Defecation is a good barometer of health for babies who cannot yet speak. If your baby doesn’t have a bowel movement every day, or if it doesn’t come out easily despite their efforts, you may be worried about constipation. You may be wondering, “I don’t need to take him/her to the hospital, can I just stay at home and see what happens?”
In this article, we’ll introduce you to cotton swab enemas and other home remedies for constipation, as well as guidelines for seeing a doctor.
Babies Get Constipated Too
In general, newborn babies have loose stools and defecate many times a day, but as they gradually learn to hold their stool, the frequency of defecation decreases. If your baby doesn’t have a bowel movement for a few days, you may worry that she may be constipated. However, if she is in a good mood and her milk or formula intake has not decreased, there is nothing to worry about.
On the other hand, if your baby has a bowel movement every day, but he or she turns red and squeezes, or only has small, hard stools, there is a high possibility of constipation. However, because babies’ digestive organs are not fully developed, the pace of defecation is not always consistent, and there is a great deal of individual variation.
In addition to differences in physical condition, whether the baby is breastfed or formula-fed, and the progress of weaning can also affect the condition of stools, so it is important to make a judgment based on the frequency of daily bowel movements and physical condition.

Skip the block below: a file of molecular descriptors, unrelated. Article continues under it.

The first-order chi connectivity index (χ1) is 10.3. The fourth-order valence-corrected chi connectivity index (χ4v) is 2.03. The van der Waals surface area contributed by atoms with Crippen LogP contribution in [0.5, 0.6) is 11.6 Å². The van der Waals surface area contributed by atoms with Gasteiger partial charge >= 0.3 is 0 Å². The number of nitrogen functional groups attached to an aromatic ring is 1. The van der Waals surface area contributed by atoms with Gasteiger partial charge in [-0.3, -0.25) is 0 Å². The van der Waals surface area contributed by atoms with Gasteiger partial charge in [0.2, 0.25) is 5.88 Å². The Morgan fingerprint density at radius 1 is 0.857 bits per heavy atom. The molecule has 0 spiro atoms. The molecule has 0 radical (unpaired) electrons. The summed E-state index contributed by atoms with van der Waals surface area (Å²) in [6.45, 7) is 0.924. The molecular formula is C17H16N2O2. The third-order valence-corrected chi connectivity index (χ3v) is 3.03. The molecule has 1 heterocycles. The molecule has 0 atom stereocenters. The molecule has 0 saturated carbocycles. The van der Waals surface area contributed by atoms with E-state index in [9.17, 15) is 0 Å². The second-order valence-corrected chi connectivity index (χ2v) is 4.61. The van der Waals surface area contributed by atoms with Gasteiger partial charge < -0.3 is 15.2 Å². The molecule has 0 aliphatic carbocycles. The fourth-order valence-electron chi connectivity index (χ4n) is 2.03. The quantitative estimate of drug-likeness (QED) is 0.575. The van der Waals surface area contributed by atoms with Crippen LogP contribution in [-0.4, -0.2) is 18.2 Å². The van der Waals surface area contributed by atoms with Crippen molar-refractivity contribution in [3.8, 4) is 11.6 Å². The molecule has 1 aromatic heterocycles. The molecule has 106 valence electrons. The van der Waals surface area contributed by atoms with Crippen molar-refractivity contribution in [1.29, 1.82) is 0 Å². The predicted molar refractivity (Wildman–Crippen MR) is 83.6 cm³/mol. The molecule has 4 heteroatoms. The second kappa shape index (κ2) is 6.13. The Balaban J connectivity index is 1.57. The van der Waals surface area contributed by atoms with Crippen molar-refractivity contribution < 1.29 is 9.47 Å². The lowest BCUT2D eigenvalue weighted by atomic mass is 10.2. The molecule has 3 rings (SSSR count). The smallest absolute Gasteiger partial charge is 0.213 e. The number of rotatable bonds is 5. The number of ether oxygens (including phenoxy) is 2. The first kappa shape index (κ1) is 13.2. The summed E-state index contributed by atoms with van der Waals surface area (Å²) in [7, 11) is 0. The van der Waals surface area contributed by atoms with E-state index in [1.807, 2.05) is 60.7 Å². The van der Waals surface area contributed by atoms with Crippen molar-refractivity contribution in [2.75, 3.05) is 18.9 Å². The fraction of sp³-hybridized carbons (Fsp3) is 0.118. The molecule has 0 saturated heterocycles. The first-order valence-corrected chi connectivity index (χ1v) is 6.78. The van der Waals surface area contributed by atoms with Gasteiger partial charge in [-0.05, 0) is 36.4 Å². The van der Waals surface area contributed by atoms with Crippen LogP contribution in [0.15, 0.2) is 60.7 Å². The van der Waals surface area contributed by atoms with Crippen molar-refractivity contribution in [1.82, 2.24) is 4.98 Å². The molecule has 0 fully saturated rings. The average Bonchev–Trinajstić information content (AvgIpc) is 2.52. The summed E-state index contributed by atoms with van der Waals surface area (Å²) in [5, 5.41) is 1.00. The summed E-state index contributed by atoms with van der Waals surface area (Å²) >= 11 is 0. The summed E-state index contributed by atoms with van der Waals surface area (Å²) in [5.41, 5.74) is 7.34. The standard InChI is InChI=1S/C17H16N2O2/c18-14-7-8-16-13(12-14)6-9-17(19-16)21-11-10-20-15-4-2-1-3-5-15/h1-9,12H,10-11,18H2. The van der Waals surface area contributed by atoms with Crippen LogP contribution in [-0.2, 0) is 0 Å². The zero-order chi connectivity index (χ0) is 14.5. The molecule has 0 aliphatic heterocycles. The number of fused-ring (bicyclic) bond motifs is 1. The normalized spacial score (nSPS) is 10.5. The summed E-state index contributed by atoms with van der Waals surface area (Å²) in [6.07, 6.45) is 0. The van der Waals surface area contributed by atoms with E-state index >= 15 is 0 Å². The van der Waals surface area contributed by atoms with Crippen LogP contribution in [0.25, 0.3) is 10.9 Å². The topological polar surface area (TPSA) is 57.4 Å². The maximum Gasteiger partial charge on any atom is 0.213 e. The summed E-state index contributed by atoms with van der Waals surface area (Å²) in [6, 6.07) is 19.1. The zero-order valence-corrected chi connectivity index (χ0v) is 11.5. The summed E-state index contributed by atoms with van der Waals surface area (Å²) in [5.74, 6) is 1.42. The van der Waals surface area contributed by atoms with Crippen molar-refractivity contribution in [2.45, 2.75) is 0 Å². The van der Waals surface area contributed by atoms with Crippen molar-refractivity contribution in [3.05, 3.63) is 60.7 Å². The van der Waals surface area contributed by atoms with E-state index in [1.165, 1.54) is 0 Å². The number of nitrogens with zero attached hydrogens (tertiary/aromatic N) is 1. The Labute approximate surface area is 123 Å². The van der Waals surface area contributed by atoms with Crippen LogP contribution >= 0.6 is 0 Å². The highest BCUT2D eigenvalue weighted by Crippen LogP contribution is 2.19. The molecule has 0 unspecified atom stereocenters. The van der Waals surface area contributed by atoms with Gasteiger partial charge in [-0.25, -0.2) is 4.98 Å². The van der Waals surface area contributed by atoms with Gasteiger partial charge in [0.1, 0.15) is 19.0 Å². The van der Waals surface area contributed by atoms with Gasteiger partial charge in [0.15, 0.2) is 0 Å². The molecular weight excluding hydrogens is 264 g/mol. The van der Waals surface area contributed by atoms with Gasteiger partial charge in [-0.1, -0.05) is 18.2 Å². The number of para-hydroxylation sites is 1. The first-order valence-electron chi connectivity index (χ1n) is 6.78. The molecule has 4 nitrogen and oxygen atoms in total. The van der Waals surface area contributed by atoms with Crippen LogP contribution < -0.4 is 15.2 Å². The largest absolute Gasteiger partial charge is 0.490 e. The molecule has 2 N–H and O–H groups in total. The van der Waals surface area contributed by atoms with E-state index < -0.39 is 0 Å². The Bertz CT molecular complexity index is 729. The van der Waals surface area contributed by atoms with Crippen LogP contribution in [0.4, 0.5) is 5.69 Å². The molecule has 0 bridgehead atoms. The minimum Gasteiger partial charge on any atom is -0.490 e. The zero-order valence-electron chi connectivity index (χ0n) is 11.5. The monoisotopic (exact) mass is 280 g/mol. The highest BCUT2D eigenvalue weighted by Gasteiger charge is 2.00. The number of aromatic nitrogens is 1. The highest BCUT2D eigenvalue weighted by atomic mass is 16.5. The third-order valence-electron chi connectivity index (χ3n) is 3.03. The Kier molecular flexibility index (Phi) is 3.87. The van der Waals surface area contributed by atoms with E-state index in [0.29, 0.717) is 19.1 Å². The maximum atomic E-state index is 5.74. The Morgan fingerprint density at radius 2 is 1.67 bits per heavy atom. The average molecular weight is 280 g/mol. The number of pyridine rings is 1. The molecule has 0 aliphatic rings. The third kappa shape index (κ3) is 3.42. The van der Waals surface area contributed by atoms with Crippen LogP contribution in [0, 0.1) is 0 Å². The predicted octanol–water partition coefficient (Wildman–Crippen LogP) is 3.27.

When constipation is suspected, what must be avoided is to leave the symptoms of constipation untreated. If the stool stays in the intestines for a long time, it will become harder and harder, which can cause pain in the abdomen and lead to problems such as a cut on the buttocks. If your baby’s lower abdomen is tight with gas, or if he farts frequently but did not have a bowel movement for several days, try the following home care tips.
How to use a cotton swab enema for baby constipation
One of the home remedies for constipation in babies is the “cotton swab enema” method. This method uses a cotton swab to stimulate the rectum and encourage bowel movements. If the stool does not come out even if you push for 10 minutes or more during defecation, or if the stool is less frequent and harder than usual, you may want to try a cotton swab enema.
What you need
- Cotton swabs for adults
- Vaseline (baby oil or olive oil can be substituted)
- Newspaper or diaper changing sheet
How to do it
- Place a newspaper or diaper changing sheet on the floor.
- Mark a spot 2 cm from the tip of the cotton swab and apply Vaseline to the cotton ball.
- Lift up the baby’s legs and insert the cotton swab about 1 to 2 cm into the anus.
- Gently trace the inside of the anus and slowly turn the cotton swab for about 10 seconds to stimulate it.
If you have tried the above methods and there is stool on the swab, it is a sign that he/she will soon have a bowel movement. If the stool does not come out right away, wait a little longer or try a couple of swab enemas. One of the reasons why babies seem to be struggling when they have a bowel movement is because they haven’t gotten the tips for that. Even if the baby pushes with a red face, if a soft stool comes out after a short wait, do not force the swab enema, but watch the baby.
You don’t need to take your baby to the hospital soon even if they get constipated. However, you need to check how often they have a bowel movement. And if they don’t have it for several days, you can try the cotton swab enema.